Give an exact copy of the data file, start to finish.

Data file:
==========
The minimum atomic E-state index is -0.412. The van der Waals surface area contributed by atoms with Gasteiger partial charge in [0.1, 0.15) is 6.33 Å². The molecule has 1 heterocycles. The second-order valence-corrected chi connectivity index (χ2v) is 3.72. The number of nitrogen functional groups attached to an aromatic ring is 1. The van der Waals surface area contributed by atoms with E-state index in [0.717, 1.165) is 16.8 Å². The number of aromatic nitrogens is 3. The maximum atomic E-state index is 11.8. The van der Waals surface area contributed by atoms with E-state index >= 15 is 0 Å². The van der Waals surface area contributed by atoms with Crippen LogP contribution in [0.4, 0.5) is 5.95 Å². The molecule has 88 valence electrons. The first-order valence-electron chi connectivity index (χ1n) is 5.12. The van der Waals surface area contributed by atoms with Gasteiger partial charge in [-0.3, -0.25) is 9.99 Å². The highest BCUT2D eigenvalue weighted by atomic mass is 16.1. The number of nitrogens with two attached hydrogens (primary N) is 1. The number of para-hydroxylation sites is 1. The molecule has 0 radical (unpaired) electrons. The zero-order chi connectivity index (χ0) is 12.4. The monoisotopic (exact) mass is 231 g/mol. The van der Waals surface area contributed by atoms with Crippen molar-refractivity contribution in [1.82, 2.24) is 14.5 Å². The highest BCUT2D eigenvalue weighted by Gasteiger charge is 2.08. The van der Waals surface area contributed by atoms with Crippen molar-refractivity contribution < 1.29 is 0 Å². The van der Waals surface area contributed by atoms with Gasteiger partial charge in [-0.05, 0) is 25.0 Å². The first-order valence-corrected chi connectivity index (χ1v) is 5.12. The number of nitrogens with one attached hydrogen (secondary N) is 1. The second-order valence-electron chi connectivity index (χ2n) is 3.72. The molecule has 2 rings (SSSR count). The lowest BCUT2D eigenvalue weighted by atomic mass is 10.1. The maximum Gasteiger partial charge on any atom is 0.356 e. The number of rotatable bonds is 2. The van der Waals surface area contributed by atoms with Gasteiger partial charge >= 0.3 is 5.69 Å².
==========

The minimum atomic E-state index is -0.412. The van der Waals surface area contributed by atoms with Gasteiger partial charge in [0.1, 0.15) is 6.33 Å². The molecule has 1 heterocycles. The second-order valence-corrected chi connectivity index (χ2v) is 3.72. The number of nitrogen functional groups attached to an aromatic ring is 1. The van der Waals surface area contributed by atoms with E-state index in [0.717, 1.165) is 16.8 Å². The number of aromatic nitrogens is 3. The maximum atomic E-state index is 11.8. The van der Waals surface area contributed by atoms with E-state index >= 15 is 0 Å². The van der Waals surface area contributed by atoms with Crippen LogP contribution in [0.4, 0.5) is 5.95 Å². The molecule has 88 valence electrons. The first-order valence-electron chi connectivity index (χ1n) is 5.12. The van der Waals surface area contributed by atoms with Gasteiger partial charge in [-0.3, -0.25) is 9.99 Å². The highest BCUT2D eigenvalue weighted by atomic mass is 16.1. The number of nitrogens with two attached hydrogens (primary N) is 1. The number of para-hydroxylation sites is 1. The molecule has 0 radical (unpaired) electrons. The zero-order chi connectivity index (χ0) is 12.4. The monoisotopic (exact) mass is 231 g/mol. The van der Waals surface area contributed by atoms with Crippen molar-refractivity contribution in [1.82, 2.24) is 14.5 Å². The highest BCUT2D eigenvalue weighted by Gasteiger charge is 2.08. The van der Waals surface area contributed by atoms with Crippen molar-refractivity contribution < 1.29 is 0 Å². The van der Waals surface area contributed by atoms with Gasteiger partial charge in [-0.05, 0) is 25.0 Å². The first-order valence-corrected chi connectivity index (χ1v) is 5.12. The number of nitrogens with one attached hydrogen (secondary N) is 1. The second-order valence-electron chi connectivity index (χ2n) is 3.72. The molecule has 2 rings (SSSR count). The lowest BCUT2D eigenvalue weighted by atomic mass is 10.1. The maximum Gasteiger partial charge on any atom is 0.356 e. The number of rotatable bonds is 2. The van der Waals surface area contributed by atoms with Gasteiger partial charge >= 0.3 is 5.69 Å².